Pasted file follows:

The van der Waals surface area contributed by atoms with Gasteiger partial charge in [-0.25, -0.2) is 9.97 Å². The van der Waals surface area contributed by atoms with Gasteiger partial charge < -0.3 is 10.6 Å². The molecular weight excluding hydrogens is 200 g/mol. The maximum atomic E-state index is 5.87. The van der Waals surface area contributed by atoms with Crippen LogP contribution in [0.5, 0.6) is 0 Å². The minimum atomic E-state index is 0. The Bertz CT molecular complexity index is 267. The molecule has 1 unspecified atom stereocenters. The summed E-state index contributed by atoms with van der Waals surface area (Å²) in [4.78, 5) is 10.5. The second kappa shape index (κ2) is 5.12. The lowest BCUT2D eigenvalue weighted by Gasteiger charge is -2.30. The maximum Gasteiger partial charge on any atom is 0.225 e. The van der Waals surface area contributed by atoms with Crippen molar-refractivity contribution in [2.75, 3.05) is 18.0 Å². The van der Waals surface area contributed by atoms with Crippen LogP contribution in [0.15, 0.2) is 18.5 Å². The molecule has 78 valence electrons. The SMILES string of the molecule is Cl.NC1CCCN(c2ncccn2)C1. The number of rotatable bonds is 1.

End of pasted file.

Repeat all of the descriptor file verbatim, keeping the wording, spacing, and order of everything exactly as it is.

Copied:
The van der Waals surface area contributed by atoms with Gasteiger partial charge in [-0.25, -0.2) is 9.97 Å². The van der Waals surface area contributed by atoms with Gasteiger partial charge < -0.3 is 10.6 Å². The molecular weight excluding hydrogens is 200 g/mol. The maximum atomic E-state index is 5.87. The van der Waals surface area contributed by atoms with Crippen LogP contribution in [0.5, 0.6) is 0 Å². The minimum atomic E-state index is 0. The Bertz CT molecular complexity index is 267. The molecule has 1 unspecified atom stereocenters. The summed E-state index contributed by atoms with van der Waals surface area (Å²) in [4.78, 5) is 10.5. The second kappa shape index (κ2) is 5.12. The lowest BCUT2D eigenvalue weighted by Gasteiger charge is -2.30. The maximum Gasteiger partial charge on any atom is 0.225 e. The van der Waals surface area contributed by atoms with Crippen molar-refractivity contribution in [2.75, 3.05) is 18.0 Å². The van der Waals surface area contributed by atoms with Crippen LogP contribution in [0.15, 0.2) is 18.5 Å². The molecule has 78 valence electrons. The SMILES string of the molecule is Cl.NC1CCCN(c2ncccn2)C1. The number of rotatable bonds is 1.